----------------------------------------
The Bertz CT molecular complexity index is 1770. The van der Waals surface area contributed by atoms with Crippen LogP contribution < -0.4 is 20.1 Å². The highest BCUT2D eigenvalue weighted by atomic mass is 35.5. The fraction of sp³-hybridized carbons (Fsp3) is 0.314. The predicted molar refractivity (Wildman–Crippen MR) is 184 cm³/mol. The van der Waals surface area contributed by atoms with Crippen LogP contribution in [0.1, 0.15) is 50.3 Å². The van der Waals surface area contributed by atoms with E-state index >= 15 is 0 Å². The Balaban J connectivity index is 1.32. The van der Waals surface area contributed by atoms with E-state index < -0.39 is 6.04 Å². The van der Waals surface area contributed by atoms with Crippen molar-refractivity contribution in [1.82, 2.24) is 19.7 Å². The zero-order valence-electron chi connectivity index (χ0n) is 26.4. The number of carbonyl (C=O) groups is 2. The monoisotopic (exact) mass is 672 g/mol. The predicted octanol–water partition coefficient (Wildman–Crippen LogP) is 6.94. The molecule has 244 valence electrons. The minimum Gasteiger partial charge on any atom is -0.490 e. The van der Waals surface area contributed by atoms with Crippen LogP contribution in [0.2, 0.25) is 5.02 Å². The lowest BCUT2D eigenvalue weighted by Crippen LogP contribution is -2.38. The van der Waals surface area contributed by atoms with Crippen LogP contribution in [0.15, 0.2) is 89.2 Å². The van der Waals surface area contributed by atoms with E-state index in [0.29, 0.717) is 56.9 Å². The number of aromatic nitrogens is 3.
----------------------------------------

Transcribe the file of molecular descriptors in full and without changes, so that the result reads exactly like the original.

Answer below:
The Bertz CT molecular complexity index is 1770. The van der Waals surface area contributed by atoms with Crippen LogP contribution < -0.4 is 20.1 Å². The highest BCUT2D eigenvalue weighted by atomic mass is 35.5. The fraction of sp³-hybridized carbons (Fsp3) is 0.314. The predicted molar refractivity (Wildman–Crippen MR) is 184 cm³/mol. The van der Waals surface area contributed by atoms with Crippen LogP contribution in [0.1, 0.15) is 50.3 Å². The van der Waals surface area contributed by atoms with E-state index >= 15 is 0 Å². The Balaban J connectivity index is 1.32. The van der Waals surface area contributed by atoms with E-state index < -0.39 is 6.04 Å². The van der Waals surface area contributed by atoms with Crippen molar-refractivity contribution in [1.82, 2.24) is 19.7 Å². The zero-order valence-electron chi connectivity index (χ0n) is 26.4. The number of carbonyl (C=O) groups is 2. The monoisotopic (exact) mass is 672 g/mol. The predicted octanol–water partition coefficient (Wildman–Crippen LogP) is 6.94. The molecule has 244 valence electrons. The minimum Gasteiger partial charge on any atom is -0.490 e. The van der Waals surface area contributed by atoms with Crippen LogP contribution in [0.2, 0.25) is 5.02 Å². The lowest BCUT2D eigenvalue weighted by Crippen LogP contribution is -2.38. The van der Waals surface area contributed by atoms with Crippen LogP contribution in [0.15, 0.2) is 89.2 Å². The van der Waals surface area contributed by atoms with E-state index in [0.29, 0.717) is 56.9 Å². The number of aromatic nitrogens is 3.